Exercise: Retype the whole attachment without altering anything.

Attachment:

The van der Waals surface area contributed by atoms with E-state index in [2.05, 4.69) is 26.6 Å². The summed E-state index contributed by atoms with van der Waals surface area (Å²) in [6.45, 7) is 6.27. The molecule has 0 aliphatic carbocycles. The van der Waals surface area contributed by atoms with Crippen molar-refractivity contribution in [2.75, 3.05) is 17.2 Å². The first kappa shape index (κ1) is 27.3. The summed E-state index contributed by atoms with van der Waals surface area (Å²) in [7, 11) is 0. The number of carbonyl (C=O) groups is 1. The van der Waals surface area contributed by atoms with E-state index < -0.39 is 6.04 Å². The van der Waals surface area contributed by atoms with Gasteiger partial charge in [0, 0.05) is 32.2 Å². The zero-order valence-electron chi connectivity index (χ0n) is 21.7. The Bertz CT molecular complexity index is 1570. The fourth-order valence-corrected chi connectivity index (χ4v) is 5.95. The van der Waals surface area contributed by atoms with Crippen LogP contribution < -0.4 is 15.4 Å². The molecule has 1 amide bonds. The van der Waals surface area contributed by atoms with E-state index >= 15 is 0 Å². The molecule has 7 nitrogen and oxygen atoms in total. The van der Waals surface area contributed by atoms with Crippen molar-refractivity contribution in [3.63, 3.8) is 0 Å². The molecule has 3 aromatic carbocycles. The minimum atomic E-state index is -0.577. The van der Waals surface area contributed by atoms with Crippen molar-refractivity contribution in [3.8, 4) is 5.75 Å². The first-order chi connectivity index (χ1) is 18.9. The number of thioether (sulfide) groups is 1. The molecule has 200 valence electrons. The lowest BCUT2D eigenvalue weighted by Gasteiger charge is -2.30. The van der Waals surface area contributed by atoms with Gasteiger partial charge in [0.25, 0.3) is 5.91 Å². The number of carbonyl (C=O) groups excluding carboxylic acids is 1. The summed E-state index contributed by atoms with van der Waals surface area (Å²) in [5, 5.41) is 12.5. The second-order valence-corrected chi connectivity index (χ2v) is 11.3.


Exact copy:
The van der Waals surface area contributed by atoms with E-state index in [2.05, 4.69) is 26.6 Å². The summed E-state index contributed by atoms with van der Waals surface area (Å²) in [6.45, 7) is 6.27. The molecule has 0 aliphatic carbocycles. The van der Waals surface area contributed by atoms with Crippen molar-refractivity contribution in [2.75, 3.05) is 17.2 Å². The first kappa shape index (κ1) is 27.3. The summed E-state index contributed by atoms with van der Waals surface area (Å²) in [7, 11) is 0. The number of carbonyl (C=O) groups is 1. The van der Waals surface area contributed by atoms with E-state index < -0.39 is 6.04 Å². The van der Waals surface area contributed by atoms with Gasteiger partial charge in [0, 0.05) is 32.2 Å². The zero-order valence-electron chi connectivity index (χ0n) is 21.7. The Bertz CT molecular complexity index is 1570. The fourth-order valence-corrected chi connectivity index (χ4v) is 5.95. The van der Waals surface area contributed by atoms with Crippen LogP contribution < -0.4 is 15.4 Å². The molecule has 1 amide bonds. The van der Waals surface area contributed by atoms with E-state index >= 15 is 0 Å². The molecule has 7 nitrogen and oxygen atoms in total. The van der Waals surface area contributed by atoms with Crippen molar-refractivity contribution in [3.63, 3.8) is 0 Å². The molecule has 3 aromatic carbocycles. The minimum atomic E-state index is -0.577. The van der Waals surface area contributed by atoms with Crippen molar-refractivity contribution in [3.8, 4) is 5.75 Å². The first-order chi connectivity index (χ1) is 18.9. The number of thioether (sulfide) groups is 1. The molecule has 200 valence electrons. The lowest BCUT2D eigenvalue weighted by Gasteiger charge is -2.30. The van der Waals surface area contributed by atoms with Gasteiger partial charge in [0.25, 0.3) is 5.91 Å². The number of carbonyl (C=O) groups excluding carboxylic acids is 1. The summed E-state index contributed by atoms with van der Waals surface area (Å²) in [5, 5.41) is 12.5. The second-order valence-corrected chi connectivity index (χ2v) is 11.3.